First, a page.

The groundswell is building for Macs to take over the office. When Macs first showed up, they came in to the office through the back door of individual users. You get enough individuals clamoring for change, and change will happen. Will Apple tweak the OS to make it work with LDAP, etc? Yes. Will Linux tweak their OS to make it work better with Apple? Yes. The only loser in this is Microsoft, who will go down fighting over a shrinking pie.


I work in a corporate environment with 500+ windows users. I am continually running into headaches while trying to work with our exchange server and company-wide shares. I would absolutely love it if Apple would spend a little more time making a proper MAPI client or giving iCal some Exchange compatability. I have Entourage, but I find it to be lacking.


until Macs read/write NTFS, fully support SMB, and can login to AD without the user being an LDAP schema expert, they will never take off.

Apple’s idea of corporate mac use = buy an Xserve and make your windows computers work with it.

The rest of the world buys linux or windows servers and make the macs work with them.


Rajiv, did your company gave you the option to use an Apple?! That’s sweet! If that’s the case, go do that voodoo that you do so well and convert the M$ masses! muah ha ha ha


I completed day one at my company on a MacBook Pro! I turned in my HP notebook, docking station and monitor for the Mac. (total costs is almost the same).
I use Entourage to connect to the corporate MS-Exchange server. All the file shares work with no issues. All the networked printers work. Upgraded to the newer VPN client (intel) to connect remotely. Opted for OpenOffice instead on MS-Office.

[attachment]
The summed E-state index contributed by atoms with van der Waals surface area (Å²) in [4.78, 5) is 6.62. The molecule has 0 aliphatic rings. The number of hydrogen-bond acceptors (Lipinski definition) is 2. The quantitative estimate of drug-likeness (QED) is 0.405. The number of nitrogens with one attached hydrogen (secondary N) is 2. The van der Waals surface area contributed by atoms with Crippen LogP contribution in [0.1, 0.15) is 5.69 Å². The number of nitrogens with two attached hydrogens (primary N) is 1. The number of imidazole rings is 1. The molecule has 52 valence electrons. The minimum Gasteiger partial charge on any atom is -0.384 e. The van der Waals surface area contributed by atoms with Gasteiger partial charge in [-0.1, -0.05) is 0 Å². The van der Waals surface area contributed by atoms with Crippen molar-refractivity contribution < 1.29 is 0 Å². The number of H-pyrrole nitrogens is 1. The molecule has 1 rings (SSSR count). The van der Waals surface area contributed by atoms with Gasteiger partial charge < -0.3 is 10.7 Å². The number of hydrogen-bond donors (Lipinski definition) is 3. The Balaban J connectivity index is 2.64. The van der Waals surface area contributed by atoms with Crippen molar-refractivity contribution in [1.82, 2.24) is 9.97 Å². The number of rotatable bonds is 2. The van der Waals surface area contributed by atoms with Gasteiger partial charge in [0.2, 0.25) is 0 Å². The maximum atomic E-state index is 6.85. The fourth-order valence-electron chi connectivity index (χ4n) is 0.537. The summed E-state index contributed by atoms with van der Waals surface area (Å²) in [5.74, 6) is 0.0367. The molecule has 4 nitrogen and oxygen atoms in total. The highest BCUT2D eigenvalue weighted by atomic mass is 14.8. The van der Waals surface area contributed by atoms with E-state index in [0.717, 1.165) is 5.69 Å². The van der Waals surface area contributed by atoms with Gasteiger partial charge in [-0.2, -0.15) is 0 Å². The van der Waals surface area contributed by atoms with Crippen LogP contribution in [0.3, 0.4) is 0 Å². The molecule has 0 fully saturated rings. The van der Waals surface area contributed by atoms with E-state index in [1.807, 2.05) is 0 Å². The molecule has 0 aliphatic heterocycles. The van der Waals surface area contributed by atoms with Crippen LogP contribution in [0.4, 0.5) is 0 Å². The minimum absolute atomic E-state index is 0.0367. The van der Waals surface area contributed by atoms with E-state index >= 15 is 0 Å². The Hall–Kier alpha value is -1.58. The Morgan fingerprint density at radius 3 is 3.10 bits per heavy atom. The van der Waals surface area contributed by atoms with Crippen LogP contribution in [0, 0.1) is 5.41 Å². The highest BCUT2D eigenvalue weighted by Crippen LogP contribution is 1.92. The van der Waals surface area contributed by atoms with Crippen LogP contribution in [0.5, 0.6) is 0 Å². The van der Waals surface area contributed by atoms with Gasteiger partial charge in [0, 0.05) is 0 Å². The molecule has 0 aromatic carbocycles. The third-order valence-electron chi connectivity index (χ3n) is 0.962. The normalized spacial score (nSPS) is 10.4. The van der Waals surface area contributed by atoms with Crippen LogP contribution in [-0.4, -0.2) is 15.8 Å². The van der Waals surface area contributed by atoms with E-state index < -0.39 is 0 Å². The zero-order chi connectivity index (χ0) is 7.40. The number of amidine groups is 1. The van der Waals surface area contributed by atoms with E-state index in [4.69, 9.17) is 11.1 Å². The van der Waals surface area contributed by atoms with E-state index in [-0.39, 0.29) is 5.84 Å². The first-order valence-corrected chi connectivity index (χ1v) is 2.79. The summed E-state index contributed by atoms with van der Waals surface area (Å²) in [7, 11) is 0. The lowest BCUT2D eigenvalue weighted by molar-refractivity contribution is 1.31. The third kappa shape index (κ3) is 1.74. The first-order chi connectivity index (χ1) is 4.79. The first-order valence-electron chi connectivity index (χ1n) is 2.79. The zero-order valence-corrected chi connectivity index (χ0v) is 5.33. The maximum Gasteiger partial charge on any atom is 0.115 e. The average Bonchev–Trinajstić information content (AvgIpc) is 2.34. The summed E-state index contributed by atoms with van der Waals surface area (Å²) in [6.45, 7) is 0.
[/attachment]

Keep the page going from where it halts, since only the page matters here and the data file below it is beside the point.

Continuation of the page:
So far — pretty sweet!


I was talking a gal at class tonight into buying a Mac. It’s certainly a little more out of the pocket up front (for those who don’t see the real value yet), but in the long run pays off. Another classmate bagged me for spending 3G on the new MBP… but I am 100% confident in the ability of this machine to pay for itself and/or I’ll drain this thing to the dreggs.

The best thing about Macs is they are an experience. I don’t like calling computers sexy, I don’t understand it, but sensual fits well. The whole user experience of owning a Mac is sensual. The keyboard, the font rendering, the screen, the reliability and quality, all put together make it difficult to turn down.

I’ll tell you what though, no one had anything to say when I told them I’ve only rebooted this thing once the six months I’ve owned it. And there were no witty retorts to my solution for spyware, viruses, etc… the Mac’s “ON” button.

Sweet, sweet, sweet machine! How sweet will the day be when corporations adopt the Mac.

Nick Santilli

My father in law actually runs his business solely on Macs. He’s been a Mac fan for a long, long time, but only made the business change a few years back. This whole conversation has got me thinking about writing about his experience – I’m sure he’s reading, so let me know if you’re game!

Everyone will see it work out differently though, I guess.

Zach Robbins

But the qustion is, will it be worth it farther down the road to make a switch? Personally, I decided it would be and spent the money to convert. Businesses can look at it the same, just with bigger figures.